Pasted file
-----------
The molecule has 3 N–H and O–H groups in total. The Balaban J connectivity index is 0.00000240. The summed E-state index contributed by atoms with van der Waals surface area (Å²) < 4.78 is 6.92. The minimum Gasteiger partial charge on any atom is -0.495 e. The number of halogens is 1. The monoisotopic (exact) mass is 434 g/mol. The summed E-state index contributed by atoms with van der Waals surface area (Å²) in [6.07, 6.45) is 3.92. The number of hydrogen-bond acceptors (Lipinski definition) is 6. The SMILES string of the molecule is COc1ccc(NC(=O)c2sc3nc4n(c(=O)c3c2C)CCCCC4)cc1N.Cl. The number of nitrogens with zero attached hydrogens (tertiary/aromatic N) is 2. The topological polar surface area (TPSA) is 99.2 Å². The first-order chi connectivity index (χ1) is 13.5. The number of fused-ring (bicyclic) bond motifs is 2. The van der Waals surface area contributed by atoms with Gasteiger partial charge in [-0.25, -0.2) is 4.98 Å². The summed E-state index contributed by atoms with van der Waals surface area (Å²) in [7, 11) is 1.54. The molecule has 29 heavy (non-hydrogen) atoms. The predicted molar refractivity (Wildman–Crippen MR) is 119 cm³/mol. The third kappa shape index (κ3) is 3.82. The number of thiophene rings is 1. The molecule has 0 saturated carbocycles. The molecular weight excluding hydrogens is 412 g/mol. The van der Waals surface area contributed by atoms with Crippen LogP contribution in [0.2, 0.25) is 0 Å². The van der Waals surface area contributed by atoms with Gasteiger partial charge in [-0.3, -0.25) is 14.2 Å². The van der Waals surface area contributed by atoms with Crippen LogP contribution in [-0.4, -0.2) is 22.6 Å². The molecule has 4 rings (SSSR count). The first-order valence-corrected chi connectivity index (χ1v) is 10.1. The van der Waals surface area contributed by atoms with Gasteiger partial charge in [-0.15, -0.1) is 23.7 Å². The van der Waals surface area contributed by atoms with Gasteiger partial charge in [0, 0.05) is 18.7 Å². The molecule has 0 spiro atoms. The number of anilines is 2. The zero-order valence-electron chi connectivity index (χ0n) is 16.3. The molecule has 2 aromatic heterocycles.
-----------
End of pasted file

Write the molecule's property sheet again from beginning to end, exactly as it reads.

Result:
The molecule has 3 N–H and O–H groups in total. The Balaban J connectivity index is 0.00000240. The summed E-state index contributed by atoms with van der Waals surface area (Å²) < 4.78 is 6.92. The minimum Gasteiger partial charge on any atom is -0.495 e. The number of halogens is 1. The monoisotopic (exact) mass is 434 g/mol. The summed E-state index contributed by atoms with van der Waals surface area (Å²) in [6.07, 6.45) is 3.92. The number of hydrogen-bond acceptors (Lipinski definition) is 6. The SMILES string of the molecule is COc1ccc(NC(=O)c2sc3nc4n(c(=O)c3c2C)CCCCC4)cc1N.Cl. The number of nitrogens with zero attached hydrogens (tertiary/aromatic N) is 2. The topological polar surface area (TPSA) is 99.2 Å². The first-order chi connectivity index (χ1) is 13.5. The number of fused-ring (bicyclic) bond motifs is 2. The van der Waals surface area contributed by atoms with Gasteiger partial charge in [-0.25, -0.2) is 4.98 Å². The summed E-state index contributed by atoms with van der Waals surface area (Å²) in [7, 11) is 1.54. The molecule has 29 heavy (non-hydrogen) atoms. The predicted molar refractivity (Wildman–Crippen MR) is 119 cm³/mol. The third kappa shape index (κ3) is 3.82. The number of thiophene rings is 1. The molecule has 0 saturated carbocycles. The molecular weight excluding hydrogens is 412 g/mol. The van der Waals surface area contributed by atoms with Crippen LogP contribution in [0.2, 0.25) is 0 Å². The van der Waals surface area contributed by atoms with Gasteiger partial charge in [-0.3, -0.25) is 14.2 Å². The van der Waals surface area contributed by atoms with Crippen LogP contribution in [-0.4, -0.2) is 22.6 Å². The molecule has 4 rings (SSSR count). The first-order valence-corrected chi connectivity index (χ1v) is 10.1. The van der Waals surface area contributed by atoms with Gasteiger partial charge in [-0.15, -0.1) is 23.7 Å². The van der Waals surface area contributed by atoms with Gasteiger partial charge in [0, 0.05) is 18.7 Å². The molecule has 0 spiro atoms. The number of anilines is 2. The zero-order valence-electron chi connectivity index (χ0n) is 16.3. The molecule has 2 aromatic heterocycles.